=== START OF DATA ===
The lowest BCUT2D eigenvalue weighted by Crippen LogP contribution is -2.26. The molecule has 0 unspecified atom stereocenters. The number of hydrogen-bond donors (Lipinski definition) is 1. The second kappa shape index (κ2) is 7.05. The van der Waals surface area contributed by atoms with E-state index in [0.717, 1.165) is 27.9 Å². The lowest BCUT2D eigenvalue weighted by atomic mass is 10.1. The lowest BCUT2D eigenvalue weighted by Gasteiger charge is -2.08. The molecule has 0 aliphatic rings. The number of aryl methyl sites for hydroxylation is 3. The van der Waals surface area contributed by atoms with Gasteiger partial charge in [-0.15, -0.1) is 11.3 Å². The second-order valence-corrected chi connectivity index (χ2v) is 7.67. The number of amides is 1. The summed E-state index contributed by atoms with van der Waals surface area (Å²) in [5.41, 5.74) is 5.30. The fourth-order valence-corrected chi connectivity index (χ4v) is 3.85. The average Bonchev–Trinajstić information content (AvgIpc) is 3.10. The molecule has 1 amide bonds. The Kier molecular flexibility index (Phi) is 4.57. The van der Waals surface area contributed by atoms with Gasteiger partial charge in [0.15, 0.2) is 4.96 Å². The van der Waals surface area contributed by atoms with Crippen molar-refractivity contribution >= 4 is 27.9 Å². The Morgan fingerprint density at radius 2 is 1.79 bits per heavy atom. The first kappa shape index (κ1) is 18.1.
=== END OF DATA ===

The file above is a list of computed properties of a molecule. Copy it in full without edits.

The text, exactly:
The lowest BCUT2D eigenvalue weighted by Crippen LogP contribution is -2.26. The molecule has 0 unspecified atom stereocenters. The number of hydrogen-bond donors (Lipinski definition) is 1. The second kappa shape index (κ2) is 7.05. The van der Waals surface area contributed by atoms with E-state index in [0.717, 1.165) is 27.9 Å². The lowest BCUT2D eigenvalue weighted by atomic mass is 10.1. The lowest BCUT2D eigenvalue weighted by Gasteiger charge is -2.08. The molecule has 0 aliphatic rings. The number of aryl methyl sites for hydroxylation is 3. The van der Waals surface area contributed by atoms with Gasteiger partial charge in [-0.15, -0.1) is 11.3 Å². The second-order valence-corrected chi connectivity index (χ2v) is 7.67. The number of amides is 1. The summed E-state index contributed by atoms with van der Waals surface area (Å²) in [5.41, 5.74) is 5.30. The fourth-order valence-corrected chi connectivity index (χ4v) is 3.85. The average Bonchev–Trinajstić information content (AvgIpc) is 3.10. The molecule has 1 amide bonds. The Kier molecular flexibility index (Phi) is 4.57. The van der Waals surface area contributed by atoms with Gasteiger partial charge in [0.15, 0.2) is 4.96 Å². The van der Waals surface area contributed by atoms with Crippen molar-refractivity contribution >= 4 is 27.9 Å². The Morgan fingerprint density at radius 2 is 1.79 bits per heavy atom. The first kappa shape index (κ1) is 18.1.